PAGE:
Mr. Speaker, as the member knows, this is a provincial jurisdiction. The provinces decide whom they want to do business with.

At this level right now, the federal government works with all international counterparts, such as the U.S. Food and Drug Administration, to identify additional sources of supply and to share needed safety and quality information to assist the provinces. It also provides priority access to alternatives on an emergency basis.

Federal jurisdiction and provincial jurisdiction are very important, and the Minister of Health has shown real leadership in ensuring that both jurisdictions are addressed in the proper way.

Drug Shortages
Emergency Debate
Government Orders

5:30 p.m.

NDP

Chris Charlton Hamilton Mountain, ON

Mr. Speaker, I will sharing my time tonight with the member for Saint-Bruno—Saint-Hubert. I am delighted to be able to participate in tonight's emergency debate on the critical shortage of drugs currently facing our hospitals and their patients.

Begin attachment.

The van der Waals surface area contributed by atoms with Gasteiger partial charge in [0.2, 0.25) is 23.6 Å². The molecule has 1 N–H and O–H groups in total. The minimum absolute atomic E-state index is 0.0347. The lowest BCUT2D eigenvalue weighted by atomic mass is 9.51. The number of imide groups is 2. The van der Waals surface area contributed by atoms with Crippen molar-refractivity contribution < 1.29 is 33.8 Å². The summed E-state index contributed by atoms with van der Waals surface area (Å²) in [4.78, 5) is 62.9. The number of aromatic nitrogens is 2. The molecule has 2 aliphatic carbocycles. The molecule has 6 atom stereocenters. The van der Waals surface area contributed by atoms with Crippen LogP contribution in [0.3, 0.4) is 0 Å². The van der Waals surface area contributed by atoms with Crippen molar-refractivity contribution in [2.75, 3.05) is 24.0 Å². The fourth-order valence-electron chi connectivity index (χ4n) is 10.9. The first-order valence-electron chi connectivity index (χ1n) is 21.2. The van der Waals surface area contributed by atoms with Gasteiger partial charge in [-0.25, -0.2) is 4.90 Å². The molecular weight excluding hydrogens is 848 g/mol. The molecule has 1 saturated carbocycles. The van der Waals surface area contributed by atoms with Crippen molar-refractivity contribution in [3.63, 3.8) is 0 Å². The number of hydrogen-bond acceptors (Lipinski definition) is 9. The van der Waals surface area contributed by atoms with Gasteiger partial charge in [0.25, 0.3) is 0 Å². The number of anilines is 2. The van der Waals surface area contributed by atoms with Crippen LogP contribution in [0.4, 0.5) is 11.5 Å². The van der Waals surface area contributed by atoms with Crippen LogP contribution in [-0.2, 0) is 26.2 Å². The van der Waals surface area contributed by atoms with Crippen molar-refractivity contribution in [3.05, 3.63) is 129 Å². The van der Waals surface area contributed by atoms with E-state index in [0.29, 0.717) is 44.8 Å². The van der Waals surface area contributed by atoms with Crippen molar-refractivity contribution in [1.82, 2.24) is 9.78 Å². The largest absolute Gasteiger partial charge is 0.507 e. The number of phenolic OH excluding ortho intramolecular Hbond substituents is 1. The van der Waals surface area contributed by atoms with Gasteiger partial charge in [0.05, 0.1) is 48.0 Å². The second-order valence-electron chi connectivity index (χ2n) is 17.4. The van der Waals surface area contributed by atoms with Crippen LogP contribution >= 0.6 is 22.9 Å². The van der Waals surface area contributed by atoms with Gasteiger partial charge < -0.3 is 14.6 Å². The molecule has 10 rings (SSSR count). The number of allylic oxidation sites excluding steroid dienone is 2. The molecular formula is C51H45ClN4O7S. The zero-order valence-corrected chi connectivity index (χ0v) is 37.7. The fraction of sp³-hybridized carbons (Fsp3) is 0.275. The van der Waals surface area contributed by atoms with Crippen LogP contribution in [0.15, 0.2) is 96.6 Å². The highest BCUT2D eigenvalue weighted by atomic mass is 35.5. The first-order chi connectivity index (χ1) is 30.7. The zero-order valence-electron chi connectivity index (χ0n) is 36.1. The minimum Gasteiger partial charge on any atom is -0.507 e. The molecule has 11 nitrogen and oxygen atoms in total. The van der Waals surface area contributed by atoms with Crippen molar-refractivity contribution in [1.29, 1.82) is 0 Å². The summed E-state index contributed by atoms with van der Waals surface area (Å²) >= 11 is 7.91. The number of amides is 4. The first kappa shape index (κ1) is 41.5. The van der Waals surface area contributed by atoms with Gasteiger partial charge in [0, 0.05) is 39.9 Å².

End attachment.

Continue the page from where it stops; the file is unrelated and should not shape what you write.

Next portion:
I particularly want to commend my NDP colleague, the member for Vancouver East, who requested this debate and without whose leadership this issue would never have come to the floor of this House. For sure, the government would not have taken this kind of positive initiative. On the contrary, while patients, hospitals, and provincial and territorial governments are all looking to the federal Minister of Health for leadership, the minister is ducking, weaving and passing the buck. It is patients who are paying the price.

Let us be clear: It is the federal government that can and must take responsibility for anticipating, identifying and managing shortages of medically essential medications. The government knows it, but thus far has simply abdicated all responsibility.